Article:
What does it take to win the Rose of Tralee?
Published 16/08/2014 | 16:37
If you're a brunette female student nurse in your mid-20's with an Irish sounding name then chances are you have what it takes to win the Rose of Tralee.
A survey released by Paddy Power revealed that there could be a pattern to picking the Rose of Tralee winner.
The bookmakers closely studied the winners over the course of the competition's 55-year history and put together some interesting statistics.
Irish people may be known for their ginger locks, but brunettes have the greatest chance of winning.
Ahead of next week's competition, they found that 76pc of previous winners had dark hair, while 15pc were blonde and just 9pc were ginger.
The findings also detected that students are the most popular contestants.
Young women studying nursing, teaching or other medical professions are most likely to win, with bank workers also being crowned in the past.
Understandably, Irish roses have the greatest chance of winning with 42pc of previous winners hailing from the emerald isle.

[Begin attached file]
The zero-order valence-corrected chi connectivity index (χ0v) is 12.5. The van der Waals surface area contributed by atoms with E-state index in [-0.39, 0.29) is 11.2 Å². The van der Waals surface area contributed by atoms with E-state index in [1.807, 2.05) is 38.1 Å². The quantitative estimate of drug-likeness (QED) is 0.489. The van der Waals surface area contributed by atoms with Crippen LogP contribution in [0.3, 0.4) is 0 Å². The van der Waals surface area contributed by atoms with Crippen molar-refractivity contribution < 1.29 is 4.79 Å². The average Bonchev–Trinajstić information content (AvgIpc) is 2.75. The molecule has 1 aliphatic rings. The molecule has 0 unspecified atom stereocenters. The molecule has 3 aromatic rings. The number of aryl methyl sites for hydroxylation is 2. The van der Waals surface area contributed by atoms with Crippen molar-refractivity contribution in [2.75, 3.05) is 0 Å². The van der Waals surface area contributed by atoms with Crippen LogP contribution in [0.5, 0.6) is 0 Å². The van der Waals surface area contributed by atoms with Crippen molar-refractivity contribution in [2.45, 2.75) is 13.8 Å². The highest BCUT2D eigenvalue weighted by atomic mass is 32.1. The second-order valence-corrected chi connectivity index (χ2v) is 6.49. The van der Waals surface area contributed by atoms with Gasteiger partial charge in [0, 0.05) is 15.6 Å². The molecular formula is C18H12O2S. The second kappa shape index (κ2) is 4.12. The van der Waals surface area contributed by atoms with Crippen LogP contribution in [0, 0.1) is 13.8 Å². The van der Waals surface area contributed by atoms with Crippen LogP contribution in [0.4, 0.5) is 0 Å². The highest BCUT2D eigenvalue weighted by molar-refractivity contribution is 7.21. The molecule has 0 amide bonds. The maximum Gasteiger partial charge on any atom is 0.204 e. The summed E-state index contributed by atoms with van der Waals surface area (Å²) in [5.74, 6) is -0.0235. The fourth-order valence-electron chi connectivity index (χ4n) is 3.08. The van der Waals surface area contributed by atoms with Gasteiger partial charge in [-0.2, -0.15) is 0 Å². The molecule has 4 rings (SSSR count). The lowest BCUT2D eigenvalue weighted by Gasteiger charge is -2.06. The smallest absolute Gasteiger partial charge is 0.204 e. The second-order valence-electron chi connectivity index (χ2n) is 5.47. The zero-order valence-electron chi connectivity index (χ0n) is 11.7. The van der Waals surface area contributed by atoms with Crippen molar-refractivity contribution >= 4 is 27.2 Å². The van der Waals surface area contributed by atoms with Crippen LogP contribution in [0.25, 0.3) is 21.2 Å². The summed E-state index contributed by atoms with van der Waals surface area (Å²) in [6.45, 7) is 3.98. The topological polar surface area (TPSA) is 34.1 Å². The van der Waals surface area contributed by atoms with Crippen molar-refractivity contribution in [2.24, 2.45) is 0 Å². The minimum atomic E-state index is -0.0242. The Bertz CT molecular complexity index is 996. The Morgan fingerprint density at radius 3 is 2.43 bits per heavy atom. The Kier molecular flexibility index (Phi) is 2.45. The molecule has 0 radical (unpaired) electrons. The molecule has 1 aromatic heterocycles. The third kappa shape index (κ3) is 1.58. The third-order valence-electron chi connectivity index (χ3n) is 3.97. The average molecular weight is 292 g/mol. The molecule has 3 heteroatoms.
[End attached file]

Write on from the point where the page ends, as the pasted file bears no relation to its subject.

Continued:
North Americans follow behind at 25pc, with British girls at 13pc, Australians at 11pc and Europeans at 9pc.
The average age of the winners over the past 10 years is exactly 24.5.
The findings conclude that those with an 'Irish-sounding name' are most likely to take the crown.
After breaking the names of the winners into five categories ranging from 'Not Irish at all really' to 'Full on Gaeilgeoir' and found a correlation between an Irish sounding name and victory.
Around 35pc of the winners had an Irish surname only and a further 42pc had both an Irish surname and first name which accounts for 77pc of all winners.
Philadelphia Rose Maria Walsh is being tipped to win this years event at 4/1 to take the crown.
The Rose of Tralee will be televised live on RTE on Monday and Tuesday night.